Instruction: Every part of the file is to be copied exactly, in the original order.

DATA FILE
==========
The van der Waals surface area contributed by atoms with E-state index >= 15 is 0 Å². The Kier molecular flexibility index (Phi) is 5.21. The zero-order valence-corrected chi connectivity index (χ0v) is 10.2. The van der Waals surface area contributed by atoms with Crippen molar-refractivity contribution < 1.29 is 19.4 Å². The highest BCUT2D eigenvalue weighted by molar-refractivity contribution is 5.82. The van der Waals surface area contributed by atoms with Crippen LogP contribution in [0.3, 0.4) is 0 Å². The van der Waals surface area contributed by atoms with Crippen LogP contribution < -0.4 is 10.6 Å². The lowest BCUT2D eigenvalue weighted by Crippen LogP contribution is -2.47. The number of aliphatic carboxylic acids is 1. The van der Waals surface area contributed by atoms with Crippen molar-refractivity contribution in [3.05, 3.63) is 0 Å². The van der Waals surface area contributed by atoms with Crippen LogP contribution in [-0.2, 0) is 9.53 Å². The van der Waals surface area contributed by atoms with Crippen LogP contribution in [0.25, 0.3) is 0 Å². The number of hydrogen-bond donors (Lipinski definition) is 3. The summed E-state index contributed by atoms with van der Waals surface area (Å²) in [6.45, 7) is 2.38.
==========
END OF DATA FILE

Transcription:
The van der Waals surface area contributed by atoms with E-state index >= 15 is 0 Å². The Kier molecular flexibility index (Phi) is 5.21. The zero-order valence-corrected chi connectivity index (χ0v) is 10.2. The van der Waals surface area contributed by atoms with Crippen molar-refractivity contribution < 1.29 is 19.4 Å². The highest BCUT2D eigenvalue weighted by molar-refractivity contribution is 5.82. The van der Waals surface area contributed by atoms with Crippen LogP contribution in [0.3, 0.4) is 0 Å². The van der Waals surface area contributed by atoms with Crippen LogP contribution < -0.4 is 10.6 Å². The lowest BCUT2D eigenvalue weighted by Crippen LogP contribution is -2.47. The number of aliphatic carboxylic acids is 1. The van der Waals surface area contributed by atoms with Crippen molar-refractivity contribution in [3.05, 3.63) is 0 Å². The van der Waals surface area contributed by atoms with Crippen LogP contribution in [-0.2, 0) is 9.53 Å². The van der Waals surface area contributed by atoms with Crippen LogP contribution in [0.25, 0.3) is 0 Å². The number of hydrogen-bond donors (Lipinski definition) is 3. The summed E-state index contributed by atoms with van der Waals surface area (Å²) in [6.45, 7) is 2.38.